Tuesday, December 7, 2021

Scott Atlas Goes To Washington

During his four month stint in the White House, Scott Atlas learned what many who went to Washington before him experienced.  Logic and evidence are a poor match against entrenched political interests and the network of politicians, career civil servants, and the media, which can be, and was in this case, extremely vicious.

 

Scott spells it out in his book, A Plague Upon Our House:  My Fight at the Trump White House to Stop COVID from Destroying America.  His account is enthralling, documented throughout with irrefutable evidence.

 

From the beginning, there were two approaches to coping with COVID at the federal, state, and local levels of government.  Although the federal government could allocate resources and offer advice, the power to implement coping policies was, and remains in, the hands of state and local government officials.  

 

One approach was to treat every person as a potential victim regardless of risk, and lockdown the country to prevent its spread to anyone.  This entailed closing schools, businesses, offices, and halting social events.  The other approach was to protect the elderly, especially those in nursing homes, the immunocompromised, and essential workers remaining on the job.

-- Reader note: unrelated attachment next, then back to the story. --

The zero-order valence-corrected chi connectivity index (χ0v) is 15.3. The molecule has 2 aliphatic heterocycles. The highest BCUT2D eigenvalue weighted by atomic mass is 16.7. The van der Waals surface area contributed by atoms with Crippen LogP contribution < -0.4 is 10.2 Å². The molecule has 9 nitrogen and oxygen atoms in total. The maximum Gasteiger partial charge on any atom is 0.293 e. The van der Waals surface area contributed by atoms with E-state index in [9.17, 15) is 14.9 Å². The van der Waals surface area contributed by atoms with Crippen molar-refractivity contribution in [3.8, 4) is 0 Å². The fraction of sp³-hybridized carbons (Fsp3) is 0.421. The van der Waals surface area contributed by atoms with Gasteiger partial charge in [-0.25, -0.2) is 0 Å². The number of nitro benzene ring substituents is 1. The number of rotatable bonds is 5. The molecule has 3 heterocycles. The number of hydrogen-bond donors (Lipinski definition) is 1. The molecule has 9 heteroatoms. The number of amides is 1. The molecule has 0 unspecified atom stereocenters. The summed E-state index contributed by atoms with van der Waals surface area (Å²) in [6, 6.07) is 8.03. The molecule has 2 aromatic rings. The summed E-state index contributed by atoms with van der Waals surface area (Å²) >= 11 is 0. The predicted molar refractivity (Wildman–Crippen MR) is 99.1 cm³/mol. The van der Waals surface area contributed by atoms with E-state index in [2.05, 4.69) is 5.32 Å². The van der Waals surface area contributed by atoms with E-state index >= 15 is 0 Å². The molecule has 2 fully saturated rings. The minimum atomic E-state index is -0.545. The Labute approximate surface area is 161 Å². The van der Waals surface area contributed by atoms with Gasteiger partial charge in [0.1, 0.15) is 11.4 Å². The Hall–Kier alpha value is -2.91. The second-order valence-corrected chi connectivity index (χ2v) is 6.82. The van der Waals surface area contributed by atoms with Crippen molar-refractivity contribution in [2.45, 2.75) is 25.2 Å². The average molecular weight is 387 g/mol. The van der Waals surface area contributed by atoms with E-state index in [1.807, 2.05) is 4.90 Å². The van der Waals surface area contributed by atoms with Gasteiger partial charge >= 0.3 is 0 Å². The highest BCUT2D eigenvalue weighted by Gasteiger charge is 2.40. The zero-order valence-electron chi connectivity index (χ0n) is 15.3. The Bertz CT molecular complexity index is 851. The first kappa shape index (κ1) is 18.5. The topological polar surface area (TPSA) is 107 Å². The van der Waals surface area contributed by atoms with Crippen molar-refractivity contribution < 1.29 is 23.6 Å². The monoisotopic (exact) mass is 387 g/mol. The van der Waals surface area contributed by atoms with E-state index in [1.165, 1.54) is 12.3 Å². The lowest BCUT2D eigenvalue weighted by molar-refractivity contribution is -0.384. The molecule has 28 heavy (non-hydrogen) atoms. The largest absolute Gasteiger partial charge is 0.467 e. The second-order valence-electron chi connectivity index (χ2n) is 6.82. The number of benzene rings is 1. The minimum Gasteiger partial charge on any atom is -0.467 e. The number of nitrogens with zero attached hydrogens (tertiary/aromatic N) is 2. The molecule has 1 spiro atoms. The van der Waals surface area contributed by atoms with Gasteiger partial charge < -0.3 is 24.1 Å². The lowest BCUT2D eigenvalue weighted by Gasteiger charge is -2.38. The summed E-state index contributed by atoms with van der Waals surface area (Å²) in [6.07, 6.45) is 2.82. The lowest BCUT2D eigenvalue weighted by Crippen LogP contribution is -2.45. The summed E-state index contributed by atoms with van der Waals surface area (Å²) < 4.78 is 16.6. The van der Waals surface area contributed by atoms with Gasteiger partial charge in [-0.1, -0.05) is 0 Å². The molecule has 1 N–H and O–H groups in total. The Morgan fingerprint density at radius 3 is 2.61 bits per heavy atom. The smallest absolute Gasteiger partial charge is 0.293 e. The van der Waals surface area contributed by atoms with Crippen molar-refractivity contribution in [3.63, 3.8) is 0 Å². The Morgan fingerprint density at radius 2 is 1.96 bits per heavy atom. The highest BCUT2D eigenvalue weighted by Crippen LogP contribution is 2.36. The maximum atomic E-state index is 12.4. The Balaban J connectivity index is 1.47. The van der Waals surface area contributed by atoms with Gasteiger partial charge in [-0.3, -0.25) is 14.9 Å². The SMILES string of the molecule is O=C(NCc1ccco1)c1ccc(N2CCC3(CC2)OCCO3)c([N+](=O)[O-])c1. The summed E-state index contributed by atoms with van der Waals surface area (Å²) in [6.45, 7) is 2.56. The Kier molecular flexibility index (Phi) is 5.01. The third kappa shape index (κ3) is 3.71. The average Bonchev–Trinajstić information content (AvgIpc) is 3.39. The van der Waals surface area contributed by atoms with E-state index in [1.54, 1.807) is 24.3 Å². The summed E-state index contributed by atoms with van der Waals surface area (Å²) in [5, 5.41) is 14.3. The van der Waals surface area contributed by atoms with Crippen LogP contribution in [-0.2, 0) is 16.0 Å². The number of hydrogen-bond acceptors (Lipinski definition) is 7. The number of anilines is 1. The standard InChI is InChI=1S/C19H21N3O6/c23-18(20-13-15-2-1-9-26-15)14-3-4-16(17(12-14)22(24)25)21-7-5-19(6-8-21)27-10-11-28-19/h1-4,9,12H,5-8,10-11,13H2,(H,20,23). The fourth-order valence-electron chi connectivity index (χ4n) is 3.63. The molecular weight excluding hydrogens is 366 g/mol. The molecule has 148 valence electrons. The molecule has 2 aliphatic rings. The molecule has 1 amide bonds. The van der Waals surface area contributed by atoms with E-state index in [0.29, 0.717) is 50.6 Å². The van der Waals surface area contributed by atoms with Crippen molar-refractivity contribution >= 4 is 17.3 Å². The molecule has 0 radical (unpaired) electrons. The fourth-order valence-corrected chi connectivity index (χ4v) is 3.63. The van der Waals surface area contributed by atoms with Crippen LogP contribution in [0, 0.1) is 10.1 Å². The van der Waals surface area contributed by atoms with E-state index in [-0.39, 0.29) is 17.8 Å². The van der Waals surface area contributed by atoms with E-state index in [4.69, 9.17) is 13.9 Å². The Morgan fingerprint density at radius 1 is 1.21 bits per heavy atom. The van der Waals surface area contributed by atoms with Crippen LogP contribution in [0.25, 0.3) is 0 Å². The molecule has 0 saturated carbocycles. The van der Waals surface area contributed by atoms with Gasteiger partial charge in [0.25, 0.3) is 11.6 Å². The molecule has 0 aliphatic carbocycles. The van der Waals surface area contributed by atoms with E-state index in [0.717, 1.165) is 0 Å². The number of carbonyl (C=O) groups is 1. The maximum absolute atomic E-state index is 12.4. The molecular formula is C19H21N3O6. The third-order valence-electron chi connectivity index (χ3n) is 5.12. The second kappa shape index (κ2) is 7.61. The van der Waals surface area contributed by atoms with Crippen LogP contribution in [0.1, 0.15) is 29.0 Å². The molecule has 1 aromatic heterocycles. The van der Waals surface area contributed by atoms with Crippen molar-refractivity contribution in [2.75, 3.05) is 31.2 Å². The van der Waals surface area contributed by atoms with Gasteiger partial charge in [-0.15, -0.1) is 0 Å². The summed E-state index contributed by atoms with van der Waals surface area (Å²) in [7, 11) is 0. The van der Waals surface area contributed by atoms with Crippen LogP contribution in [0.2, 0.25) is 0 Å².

The federal government, taking its cue from career civil servants in the federal health agencies, advocated lockdown.  After a brief period, Trump wanted the second approach, protect the vulnerable but otherwise leave the country open.  Atlas was brought in to bring rigorous evidence to the deliberations of the COVID task force and White House messaging.

 

Despite presenting reams of evidence that the lockdowns were failing and causing great harm to children, the economy, and normal social interaction, he was repeatedly rebuffed in the White House COVID Task Force by those who lacked his medical experience or expertise in broader health policy analysis.  Every chapter tells this story in great detail.

 

An example of the authority of local control is Sara Cody, the health officer and public health director of Santa Clara County.  She dictated Stanford’s response to COVID, a "shelter-in-place" lockdown.  The evidence Atlas assembled and presented contradicted her instructions to Santa Clara County residents, firms, and institutions.  For this reason and others, 85 percent of the members of the Stanford Faculty Senate in late November 2020 voted to condemn him, only the second instance in Stanford history.  The intervention of the former provost, worried about academic freedom, persuaded the Senate against  recommending that Stanford discipline Atlas.  Only two of his Hoover Institution colleagues publicly defended him. 

 

Every page in the book is rich in content, facts, and figures.  Read it and judge for yourself.  You won’t go wrong.

Wednesday, December 1, 2021

The Great Drought Of 1962-63: A Lesson For California

The British Colony of Hong Kong suffered a severe drought between May 1962 and early 1964.  Its water supply consisted of 15 small reservoirs constructed between 1863 and 1963, which had storage capacity of 71,217 million cubic meters.  In May 1963, storage stood at one-fifth of capacity.